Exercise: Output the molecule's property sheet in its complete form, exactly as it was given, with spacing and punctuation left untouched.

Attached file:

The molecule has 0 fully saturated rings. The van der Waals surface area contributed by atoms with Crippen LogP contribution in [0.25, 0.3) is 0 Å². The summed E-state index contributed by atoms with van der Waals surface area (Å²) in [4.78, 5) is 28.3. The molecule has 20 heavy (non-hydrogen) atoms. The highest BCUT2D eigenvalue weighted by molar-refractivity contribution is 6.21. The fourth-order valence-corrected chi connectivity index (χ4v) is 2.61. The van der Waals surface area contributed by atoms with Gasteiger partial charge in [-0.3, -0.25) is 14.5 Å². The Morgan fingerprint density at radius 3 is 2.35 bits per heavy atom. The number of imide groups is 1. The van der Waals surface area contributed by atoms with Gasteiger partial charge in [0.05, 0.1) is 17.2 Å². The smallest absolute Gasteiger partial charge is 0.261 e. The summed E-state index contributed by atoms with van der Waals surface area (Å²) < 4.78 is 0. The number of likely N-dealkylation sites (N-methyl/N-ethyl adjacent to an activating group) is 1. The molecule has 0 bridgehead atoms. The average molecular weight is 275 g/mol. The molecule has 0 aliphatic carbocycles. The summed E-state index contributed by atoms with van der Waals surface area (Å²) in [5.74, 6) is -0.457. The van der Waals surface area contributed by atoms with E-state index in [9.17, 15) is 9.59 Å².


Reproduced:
The molecule has 0 fully saturated rings. The van der Waals surface area contributed by atoms with Crippen LogP contribution in [0.25, 0.3) is 0 Å². The summed E-state index contributed by atoms with van der Waals surface area (Å²) in [4.78, 5) is 28.3. The molecule has 20 heavy (non-hydrogen) atoms. The highest BCUT2D eigenvalue weighted by molar-refractivity contribution is 6.21. The fourth-order valence-corrected chi connectivity index (χ4v) is 2.61. The van der Waals surface area contributed by atoms with Gasteiger partial charge in [-0.3, -0.25) is 14.5 Å². The Morgan fingerprint density at radius 3 is 2.35 bits per heavy atom. The number of imide groups is 1. The van der Waals surface area contributed by atoms with Gasteiger partial charge in [0.05, 0.1) is 17.2 Å². The smallest absolute Gasteiger partial charge is 0.261 e. The summed E-state index contributed by atoms with van der Waals surface area (Å²) < 4.78 is 0. The number of likely N-dealkylation sites (N-methyl/N-ethyl adjacent to an activating group) is 1. The molecule has 0 bridgehead atoms. The average molecular weight is 275 g/mol. The molecule has 0 aliphatic carbocycles. The summed E-state index contributed by atoms with van der Waals surface area (Å²) in [5.74, 6) is -0.457. The van der Waals surface area contributed by atoms with E-state index in [9.17, 15) is 9.59 Å².